The camera doesn’t lie.
If you have been to a shooting competition in the last year or two, you’ve seen shooters running around with cameras mounted everywhere. On their hats, ear pro, chests and sometimes even the gun itself. During the stage walk-through, some people will even plant a stationary camera or two to capture their run through the stage. They even have taken to flying drones over stages that cover large areas. They aren’t filming the next episode of “Top Shot” or a reality TV series. A lot of shooters use cameras to capture their runs for training and for posting to their blogs or YouTube later.
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When you think about it, when you are shooting, it’s really tough to see what you are doing wrong. Especially in competition. You are focused on the targets and your plan. You are paying attention to your reloads and counting shots. Trying to pay attention to what you are doing in the moment is the last thing on your mind. So taking video allows you to go back and watch what real-time movements you are making. It allows you to see why you fumbled that reload, or that you were up too far on cover. This allows you to make adjustments for the next time you shoot. It’s really good as a training aid when not in competition.
Watch Your Dry Fire
During dry fire practice sessions is a perfect time to take video. When practicing a technique, take video so you can look it over later and make adjustments. This is a great way to make those minor adjustments without a training buddy. Take the video during your practice session.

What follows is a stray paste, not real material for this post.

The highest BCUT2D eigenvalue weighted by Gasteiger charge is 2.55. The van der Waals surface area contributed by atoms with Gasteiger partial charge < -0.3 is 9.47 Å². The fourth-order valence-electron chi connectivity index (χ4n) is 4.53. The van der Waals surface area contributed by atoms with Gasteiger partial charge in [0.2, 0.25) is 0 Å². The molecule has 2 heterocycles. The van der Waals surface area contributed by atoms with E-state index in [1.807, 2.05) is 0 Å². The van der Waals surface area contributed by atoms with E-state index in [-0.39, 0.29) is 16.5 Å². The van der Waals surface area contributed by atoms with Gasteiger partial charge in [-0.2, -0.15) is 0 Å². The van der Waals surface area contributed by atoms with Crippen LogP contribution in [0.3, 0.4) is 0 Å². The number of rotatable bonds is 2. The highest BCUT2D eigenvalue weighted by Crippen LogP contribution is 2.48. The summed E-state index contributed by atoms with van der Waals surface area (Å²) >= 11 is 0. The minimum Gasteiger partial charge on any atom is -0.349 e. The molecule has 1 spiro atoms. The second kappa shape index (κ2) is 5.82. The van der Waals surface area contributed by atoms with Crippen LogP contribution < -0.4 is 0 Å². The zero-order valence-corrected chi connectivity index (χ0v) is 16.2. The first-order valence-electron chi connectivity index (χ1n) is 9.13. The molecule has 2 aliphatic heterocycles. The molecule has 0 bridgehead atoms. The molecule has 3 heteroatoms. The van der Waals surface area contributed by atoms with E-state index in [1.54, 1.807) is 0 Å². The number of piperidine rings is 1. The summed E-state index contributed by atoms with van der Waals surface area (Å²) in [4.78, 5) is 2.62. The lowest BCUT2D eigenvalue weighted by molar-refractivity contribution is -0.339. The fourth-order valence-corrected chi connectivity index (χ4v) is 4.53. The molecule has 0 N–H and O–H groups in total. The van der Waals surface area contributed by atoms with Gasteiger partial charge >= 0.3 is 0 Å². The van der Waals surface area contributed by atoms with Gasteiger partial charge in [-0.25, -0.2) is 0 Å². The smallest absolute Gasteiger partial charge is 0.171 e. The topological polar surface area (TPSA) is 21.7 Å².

Doing it Live
When you go to the range, they usually allow you to film while you are on the lane. Set up your camera somehow so that it can see you and start to run through your live fire drills. Not only does this make fun video to share with friends later, but you are able to see how you are handling recoil or where your accuracy problems lie.
During your next competition, mount the camera to you. That way you can see how you move, where you are going and how you are handling reloads. As an added bonus, you can give a point of view angle on the stage to your shooting friends before they shoot the stage to see where problems may arise.
What to Do with It
When you are finished with dry fire or live fire or even the competition, clean up your gear and shut off the camera. Take a break for a few hours or a day and then come back to review the video. That way you can look at it with a fresh eye. Take notes as you watch. See where the areas you can improve are. Watch what you are doing right and repeat it. Dissect your performance with a critical eye, then make the improvements. Shoot more video and start over.
I have taken video for most of my competitions and during practice sessions. I share the video online with friends and use it to see where I can improve. I have used various style cameras and taken various angles of film footage. In the end, I found it to be a very practical and useful method to train and make changes.